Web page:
There is an infinite amount to say about both these fine artists and their books. If you are hungry for meaning in art, if you are fascinated by the techniques, if you simply love ballet or acting, find these books and read them.

As Giselle.

Life at a barre.

A complicated Juliet.

Once a dancer...

Related: Tutu Much, Tutu Soon

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Tuesday, April 1, 2014

Across the Divide

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This nurse was a prim Newfoundland dog, called Nana...There is a room in the basement of Miss Fulsom's school where the nurses wait. They sat on forms, while Nana lay on the floor, but that was the only difference. They affected to ignore her as of an inferior social status to themselves, and she despised their light talk. -Peter Pan

After ballet class today, the nannies were talking. One little charge wouldn't eat anything but pasta, the other refused to sit down in the bath, that sort of talk. Chit-chat. No different from the chit-chat one hears among mothers conversing about the world's most boring topic: their own children's foibles. They strolled their charges toward the elevator as my daughter ran ahead and pushed the button. I kept hoping that the elevator would take long enough to arrive for us all to share it. I really wanted to take part in the tedious nanny chat.

I have always wanted in, but no matter which side of the divide I've been on, I've never managed it. When I was a nanny, most of the other nannies assumed I was a mother, because the tables were turned and I, being white, was the minority in the group. To be white meant I was a mother, surely, and therefore an invader, spy and judge on the playground. There are other Caucasian nannies, but I would estimate that we make up about 10-20 percent of the Manhattan nanny population.

Somehow the mothers always knew I wasn't one of them, either. I wore no wedding ring, I usually wore sweatpants and the rumpled look of someone who had arrived to take the children at 7:30 am. Or they knew because they knew the real mothers and fathers. Conversations with parents were as abbreviated and curt as those with the nannies, try as I might to pick up a thread of dialogue and sew myself into their tapestry.

Maybe I'm just not very good at conversation and it has nothing to do with social status. But I can't help thinking that appearances seem always to matter so much to people. Assumptions cling despite our efforts to break down walls and share something of ourselves, to let the other person who is spending the often lonely day of childcare know that you want to be friends and make the day go faster together.

I speak only from Manhattan experience. Perhaps being guarded is a survival trait ground into our bones here, our very DNA mutating in our cells to harden our exteriors that we may survive our underground commutes and near daily-run-ins with people screaming at us on the bus or with cars determined to flatten us with one quick right turn. Perhaps people here are very tired and it is far easier to assume that a person sitting next to you on the playground is your enemy because it saves you the trouble of vulnerability, of effort, of making small talk with someone new.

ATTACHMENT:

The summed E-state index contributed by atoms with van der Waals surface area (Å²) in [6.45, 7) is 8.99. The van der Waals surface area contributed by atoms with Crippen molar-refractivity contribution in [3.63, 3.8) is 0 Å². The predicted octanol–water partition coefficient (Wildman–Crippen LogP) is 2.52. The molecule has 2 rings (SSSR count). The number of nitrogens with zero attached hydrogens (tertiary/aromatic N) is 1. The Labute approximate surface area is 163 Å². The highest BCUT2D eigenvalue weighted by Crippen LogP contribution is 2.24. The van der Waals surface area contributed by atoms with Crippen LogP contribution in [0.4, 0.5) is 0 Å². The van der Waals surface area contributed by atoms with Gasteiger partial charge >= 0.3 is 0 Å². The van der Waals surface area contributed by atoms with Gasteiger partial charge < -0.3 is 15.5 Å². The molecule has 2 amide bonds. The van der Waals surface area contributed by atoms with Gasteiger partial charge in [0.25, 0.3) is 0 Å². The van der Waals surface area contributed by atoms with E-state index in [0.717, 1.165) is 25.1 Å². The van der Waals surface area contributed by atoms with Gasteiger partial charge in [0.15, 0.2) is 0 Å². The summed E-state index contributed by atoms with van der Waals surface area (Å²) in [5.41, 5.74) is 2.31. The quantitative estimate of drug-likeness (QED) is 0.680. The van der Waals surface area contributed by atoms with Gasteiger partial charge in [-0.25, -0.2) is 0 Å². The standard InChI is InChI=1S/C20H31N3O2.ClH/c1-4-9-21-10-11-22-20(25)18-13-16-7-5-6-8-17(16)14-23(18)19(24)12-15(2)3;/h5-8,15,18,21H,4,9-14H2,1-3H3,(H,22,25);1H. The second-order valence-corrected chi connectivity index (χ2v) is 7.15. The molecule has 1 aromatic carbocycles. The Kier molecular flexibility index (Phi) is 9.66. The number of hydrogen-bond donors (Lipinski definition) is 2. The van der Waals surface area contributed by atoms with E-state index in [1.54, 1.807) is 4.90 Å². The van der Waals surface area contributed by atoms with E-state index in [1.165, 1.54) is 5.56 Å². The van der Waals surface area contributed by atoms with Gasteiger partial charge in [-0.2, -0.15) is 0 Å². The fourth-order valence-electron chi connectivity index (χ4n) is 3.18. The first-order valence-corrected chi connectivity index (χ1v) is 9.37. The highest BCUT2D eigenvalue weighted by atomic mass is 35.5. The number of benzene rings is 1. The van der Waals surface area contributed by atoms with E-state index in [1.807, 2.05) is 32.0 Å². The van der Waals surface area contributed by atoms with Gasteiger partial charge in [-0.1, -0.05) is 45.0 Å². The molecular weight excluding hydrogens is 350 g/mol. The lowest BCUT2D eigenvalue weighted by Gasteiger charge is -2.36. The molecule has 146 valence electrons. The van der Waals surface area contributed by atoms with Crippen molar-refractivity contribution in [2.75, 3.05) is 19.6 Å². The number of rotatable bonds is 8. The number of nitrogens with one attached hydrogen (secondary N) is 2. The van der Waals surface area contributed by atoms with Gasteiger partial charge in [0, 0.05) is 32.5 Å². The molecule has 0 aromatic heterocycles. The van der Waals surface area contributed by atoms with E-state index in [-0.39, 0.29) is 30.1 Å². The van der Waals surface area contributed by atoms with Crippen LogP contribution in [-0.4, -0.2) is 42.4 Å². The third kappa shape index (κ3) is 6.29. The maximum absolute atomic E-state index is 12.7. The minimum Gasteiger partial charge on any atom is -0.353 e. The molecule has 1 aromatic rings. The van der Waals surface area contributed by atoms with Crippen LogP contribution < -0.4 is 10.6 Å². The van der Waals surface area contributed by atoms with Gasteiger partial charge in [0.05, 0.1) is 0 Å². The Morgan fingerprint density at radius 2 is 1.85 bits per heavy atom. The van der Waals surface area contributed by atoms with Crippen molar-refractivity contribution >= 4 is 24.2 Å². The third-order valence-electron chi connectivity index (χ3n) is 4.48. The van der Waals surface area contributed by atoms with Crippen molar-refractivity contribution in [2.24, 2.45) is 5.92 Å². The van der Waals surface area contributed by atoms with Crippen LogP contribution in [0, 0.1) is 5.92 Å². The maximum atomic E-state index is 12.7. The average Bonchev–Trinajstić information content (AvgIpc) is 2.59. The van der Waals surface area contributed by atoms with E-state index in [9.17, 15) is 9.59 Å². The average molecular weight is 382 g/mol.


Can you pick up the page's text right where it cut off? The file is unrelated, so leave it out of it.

I have some friends from the time my child was a newborn, a "mommy group" that used to meet regularly. I consider them my friends, but I have been troubled at times whenever the conversation turns to the topic of babysitters and nannies. Can you BELIEVE the cost of sitters? Can you believe they charge you if you are home, just getting your child used to them -- I mean, we are right there! Can you believe the base charge the agency has for New Year's Eve? Yes, yes, and yes. Childcare is hard work, and mothers should know this better than anyone.What is it that hardens the hearts of so many mothers on the topic of sitters? What makes reasonable pay for an exhausting job that demands so many skills so difficult to fathom?

On the flip side, why can't a nanny of the same or a different race let me in? Has she had so many bad experiences with her employers that I have no fighting chance of becoming friends? (Perhaps.) How much do I long to tell these nannies, who take their charges to ballet class each week, that I know how long their day is, that I know how relentless and dull it can be, that I want my child to be friends with their charges and I want to be friends with them. We are all in the embarrassing position of trying to get toddlers to "gallop" in a circle. We are all mortified when the teacher comes in and sings the "Duckie Song" and the Thumbkin Song" and scolds us when our child leaves the tedium of the circle in pursuit of some actual exercise and adventure.

Maybe it's that my own assumptions are incorrect. Maybe no one else is mortified by our teacher's antics. Maybe no one else does have need of as much human interaction as I do on a daily basis. Before I had a child I think I was about the same, but it's possible my need for community has increased since spending most of my hours alone with a toddler. And when I was a nanny I certainly longed to share conversation and resources with other nannies and parents.

I did form a few fast friendships with other nannies and some mothers over the years. I crossed paths with people from both sides of the divide who were willing to talk about interesting things: books they had read or their fantasies of where they'd like to live or what their dream job would be or how much they couldn't wait to get a haircut. I treasured those intimacies.

Childcare should not be as lonely as it is. Something has gone terribly wrong in our part of the world, where the work place and the home is divided by an iron wall. If that system is too entrenched to tackle, perhaps we can at least work toward a bridge among caregivers. I'm willing to talk about the superiority of rice pasta over white flour with any nanny or mother as a starting point. Just let me in and one day we could be dishing about our wildest dreams or our most frustrating experiences, domestic and otherwise.

Doesn't everyone need more close friends?

As my daughter and I meandered home after class, she spotted a black nanny and her white charge: a little girl in pigtails of about four years old. They were holding hands, waiting for the light to change before crossing the street. I, meanwhile, was making a mad dash through the crosswalk with my child in my arms. My daughter pointed and said, "That Mommy and her little girl are waiting for the light."

"Yes," I said. "That Mommy is much more responsible than yours."

Alice B. Woodward, 1923 illustration of Michael riding Nana.